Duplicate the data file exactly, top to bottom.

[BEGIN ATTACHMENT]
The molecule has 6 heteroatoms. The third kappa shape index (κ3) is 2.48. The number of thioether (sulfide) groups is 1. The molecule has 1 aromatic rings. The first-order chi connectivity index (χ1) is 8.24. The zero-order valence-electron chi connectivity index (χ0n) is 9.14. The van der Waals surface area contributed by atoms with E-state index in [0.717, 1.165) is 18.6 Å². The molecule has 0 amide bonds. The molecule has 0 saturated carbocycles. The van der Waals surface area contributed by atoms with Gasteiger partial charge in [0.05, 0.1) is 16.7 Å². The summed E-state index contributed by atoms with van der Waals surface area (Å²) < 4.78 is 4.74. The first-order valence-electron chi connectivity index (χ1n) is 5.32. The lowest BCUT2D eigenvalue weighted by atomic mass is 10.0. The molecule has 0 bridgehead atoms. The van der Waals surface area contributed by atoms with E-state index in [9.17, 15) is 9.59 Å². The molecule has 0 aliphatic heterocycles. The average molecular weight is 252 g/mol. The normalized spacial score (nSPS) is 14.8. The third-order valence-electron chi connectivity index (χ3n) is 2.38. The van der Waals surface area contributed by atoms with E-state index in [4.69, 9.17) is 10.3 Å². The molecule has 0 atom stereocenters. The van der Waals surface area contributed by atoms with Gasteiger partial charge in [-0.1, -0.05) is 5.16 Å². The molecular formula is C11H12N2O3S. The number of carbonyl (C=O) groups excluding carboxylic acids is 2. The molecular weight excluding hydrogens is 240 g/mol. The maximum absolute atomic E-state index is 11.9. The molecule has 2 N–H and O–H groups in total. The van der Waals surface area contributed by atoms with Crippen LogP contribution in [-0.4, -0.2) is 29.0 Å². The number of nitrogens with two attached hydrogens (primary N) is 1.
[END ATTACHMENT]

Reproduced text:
The molecule has 6 heteroatoms. The third kappa shape index (κ3) is 2.48. The number of thioether (sulfide) groups is 1. The molecule has 1 aromatic rings. The first-order chi connectivity index (χ1) is 8.24. The zero-order valence-electron chi connectivity index (χ0n) is 9.14. The van der Waals surface area contributed by atoms with E-state index in [0.717, 1.165) is 18.6 Å². The molecule has 0 amide bonds. The molecule has 0 saturated carbocycles. The van der Waals surface area contributed by atoms with Gasteiger partial charge in [0.05, 0.1) is 16.7 Å². The summed E-state index contributed by atoms with van der Waals surface area (Å²) < 4.78 is 4.74. The first-order valence-electron chi connectivity index (χ1n) is 5.32. The lowest BCUT2D eigenvalue weighted by atomic mass is 10.0. The molecule has 0 bridgehead atoms. The van der Waals surface area contributed by atoms with E-state index in [9.17, 15) is 9.59 Å². The molecule has 0 aliphatic heterocycles. The average molecular weight is 252 g/mol. The normalized spacial score (nSPS) is 14.8. The third-order valence-electron chi connectivity index (χ3n) is 2.38. The van der Waals surface area contributed by atoms with E-state index in [4.69, 9.17) is 10.3 Å². The molecule has 0 atom stereocenters. The van der Waals surface area contributed by atoms with Gasteiger partial charge in [-0.1, -0.05) is 5.16 Å². The molecular formula is C11H12N2O3S. The number of carbonyl (C=O) groups excluding carboxylic acids is 2. The molecular weight excluding hydrogens is 240 g/mol. The maximum absolute atomic E-state index is 11.9. The molecule has 2 N–H and O–H groups in total. The van der Waals surface area contributed by atoms with Crippen LogP contribution in [-0.4, -0.2) is 29.0 Å². The number of nitrogens with two attached hydrogens (primary N) is 1.